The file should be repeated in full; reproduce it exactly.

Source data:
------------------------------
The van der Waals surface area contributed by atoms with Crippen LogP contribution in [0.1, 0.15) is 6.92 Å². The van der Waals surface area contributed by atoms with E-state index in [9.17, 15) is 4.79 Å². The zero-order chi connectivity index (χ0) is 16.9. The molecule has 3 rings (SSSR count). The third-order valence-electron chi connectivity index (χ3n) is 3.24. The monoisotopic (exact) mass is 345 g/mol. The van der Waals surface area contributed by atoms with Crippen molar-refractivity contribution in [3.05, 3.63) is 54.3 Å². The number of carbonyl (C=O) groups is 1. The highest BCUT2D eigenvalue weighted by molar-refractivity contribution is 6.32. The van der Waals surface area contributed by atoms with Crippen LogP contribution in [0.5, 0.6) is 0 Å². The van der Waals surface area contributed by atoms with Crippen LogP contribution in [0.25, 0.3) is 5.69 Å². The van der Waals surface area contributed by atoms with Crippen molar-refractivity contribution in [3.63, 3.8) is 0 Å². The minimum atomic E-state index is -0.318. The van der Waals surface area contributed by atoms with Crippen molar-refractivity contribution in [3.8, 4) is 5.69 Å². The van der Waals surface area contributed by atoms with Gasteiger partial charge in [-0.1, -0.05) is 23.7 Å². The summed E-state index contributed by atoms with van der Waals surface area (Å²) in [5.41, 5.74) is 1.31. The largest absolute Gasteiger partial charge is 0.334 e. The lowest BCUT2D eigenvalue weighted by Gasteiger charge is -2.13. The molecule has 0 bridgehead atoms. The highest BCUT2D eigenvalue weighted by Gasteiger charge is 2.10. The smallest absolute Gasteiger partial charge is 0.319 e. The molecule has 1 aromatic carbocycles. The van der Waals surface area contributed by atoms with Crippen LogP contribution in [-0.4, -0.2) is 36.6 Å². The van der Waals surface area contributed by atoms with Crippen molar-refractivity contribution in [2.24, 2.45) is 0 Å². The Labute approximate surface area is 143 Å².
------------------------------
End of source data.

The van der Waals surface area contributed by atoms with Crippen LogP contribution in [0.1, 0.15) is 6.92 Å². The van der Waals surface area contributed by atoms with E-state index in [9.17, 15) is 4.79 Å². The zero-order chi connectivity index (χ0) is 16.9. The molecule has 3 rings (SSSR count). The third-order valence-electron chi connectivity index (χ3n) is 3.24. The monoisotopic (exact) mass is 345 g/mol. The van der Waals surface area contributed by atoms with Crippen molar-refractivity contribution in [3.05, 3.63) is 54.3 Å². The number of carbonyl (C=O) groups is 1. The highest BCUT2D eigenvalue weighted by molar-refractivity contribution is 6.32. The van der Waals surface area contributed by atoms with Crippen LogP contribution in [0.5, 0.6) is 0 Å². The van der Waals surface area contributed by atoms with Crippen LogP contribution in [0.25, 0.3) is 5.69 Å². The van der Waals surface area contributed by atoms with Crippen molar-refractivity contribution in [3.63, 3.8) is 0 Å². The minimum atomic E-state index is -0.318. The van der Waals surface area contributed by atoms with Crippen molar-refractivity contribution in [3.8, 4) is 5.69 Å². The van der Waals surface area contributed by atoms with Gasteiger partial charge in [-0.1, -0.05) is 23.7 Å². The summed E-state index contributed by atoms with van der Waals surface area (Å²) in [5.41, 5.74) is 1.31. The largest absolute Gasteiger partial charge is 0.334 e. The lowest BCUT2D eigenvalue weighted by Gasteiger charge is -2.13. The molecule has 0 bridgehead atoms. The highest BCUT2D eigenvalue weighted by Gasteiger charge is 2.10. The smallest absolute Gasteiger partial charge is 0.319 e. The molecule has 1 aromatic carbocycles. The van der Waals surface area contributed by atoms with Crippen LogP contribution in [-0.4, -0.2) is 36.6 Å². The van der Waals surface area contributed by atoms with Crippen molar-refractivity contribution in [2.24, 2.45) is 0 Å². The Labute approximate surface area is 143 Å².